1st International ICST Workshop on Haptic in Ambient Systems

Research Article

Implication of Multimodality in Ambient Interfaces

  • @INPROCEEDINGS{10.4108/ICST.AMBISYS2008.2905,
        author={Priyamvada Tripathi and Sethuraman Panchanathan},
        title={Implication of Multimodality in Ambient Interfaces},
        proceedings={1st International ICST Workshop on Haptic in Ambient Systems},
        keywords={Exclusive multimodal Inclusive multimodal Synergic multimodal Accessibility.},
  • Priyamvada Tripathi
    Sethuraman Panchanathan
    Year: 2010
    Implication of Multimodality in Ambient Interfaces
    DOI: 10.4108/ICST.AMBISYS2008.2905
Priyamvada Tripathi1,*, Sethuraman Panchanathan1,*
  • 1: Center for Cognitive Ubiquitous Computing, School of Computing and Informatics, Arizona State University
*Contact email: pia@asu.edu, panch@asu.edu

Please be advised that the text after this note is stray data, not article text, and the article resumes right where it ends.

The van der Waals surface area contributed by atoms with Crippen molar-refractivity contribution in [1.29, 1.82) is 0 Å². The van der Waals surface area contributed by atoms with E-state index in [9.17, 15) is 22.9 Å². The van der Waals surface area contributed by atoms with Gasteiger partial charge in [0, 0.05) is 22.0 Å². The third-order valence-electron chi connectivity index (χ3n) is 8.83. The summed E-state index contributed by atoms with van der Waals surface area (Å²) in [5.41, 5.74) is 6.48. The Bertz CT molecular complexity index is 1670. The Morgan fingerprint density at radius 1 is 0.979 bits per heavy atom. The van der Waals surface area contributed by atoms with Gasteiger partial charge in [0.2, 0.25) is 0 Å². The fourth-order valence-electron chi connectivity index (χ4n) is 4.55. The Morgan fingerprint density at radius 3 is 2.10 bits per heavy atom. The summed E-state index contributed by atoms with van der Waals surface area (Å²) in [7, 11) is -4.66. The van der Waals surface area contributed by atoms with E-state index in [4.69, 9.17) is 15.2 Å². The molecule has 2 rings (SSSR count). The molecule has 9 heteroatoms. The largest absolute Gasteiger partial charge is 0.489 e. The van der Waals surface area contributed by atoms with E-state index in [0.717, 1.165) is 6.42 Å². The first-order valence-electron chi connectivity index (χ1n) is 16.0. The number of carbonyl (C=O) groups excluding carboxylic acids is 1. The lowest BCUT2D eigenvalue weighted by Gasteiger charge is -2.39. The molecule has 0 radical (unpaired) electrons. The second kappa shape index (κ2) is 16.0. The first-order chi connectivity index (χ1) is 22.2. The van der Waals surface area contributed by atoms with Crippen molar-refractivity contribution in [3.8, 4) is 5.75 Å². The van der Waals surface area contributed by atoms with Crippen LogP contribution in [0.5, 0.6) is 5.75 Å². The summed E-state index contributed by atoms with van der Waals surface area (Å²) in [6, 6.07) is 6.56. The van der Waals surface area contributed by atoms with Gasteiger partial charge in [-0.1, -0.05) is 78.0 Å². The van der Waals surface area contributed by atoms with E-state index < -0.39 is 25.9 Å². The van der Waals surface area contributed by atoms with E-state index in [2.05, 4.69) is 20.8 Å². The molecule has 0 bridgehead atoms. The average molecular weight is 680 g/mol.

Ambient interfaces have long held the promise of enhanced and effective human machine interaction. Ambient interfaces can adapt to human activity allowing seamless exchange of information. This goal requires a coordinated development effort that incorporates a thorough understanding of human perceptual system in the design of interfaces. In this way, ambient interfaces can not only supplement the current activities of humans but also expand their functionality to novel approaches in interaction. Since humans interact with their environments through multiple channels, multimodality is an indispensable aspect of ambient interfaces. Multimodality is a broad term that encompasses not only sensory aspects of human- machine interaction but also cognitive interaction that is responsible for a unified perception. Thus, sensory formats are essential in construction of ambient interfaces but do not constitute the complete picture. In this paper, we propose that ambience can only be achieved when multiple modalities are considered in toto. In addition, multimodality cannot be implemented in isolation from the desired tasks and their pertaining contexts. We propose an integrated view of multimodal interfaces that differentiates itself from the previous conception of multimodal human-machine interaction. Multimodal interfaces have become synonymous with voice-andgesture interaction. We propose that this category of multimodality does not fully exploit or include the human user’s capability of effectively interacting and communicating with the machine. Both concepts of semantic congruence and syntactic constraints can be dealt with only when we attempt to create interfaces that include the human perceptual system in its design. This can be achieved by a staged evaluation process where in each interface is associated with its joint performance value and accessibility. Besides this, the interface and human must share the same real-world model for effective reference.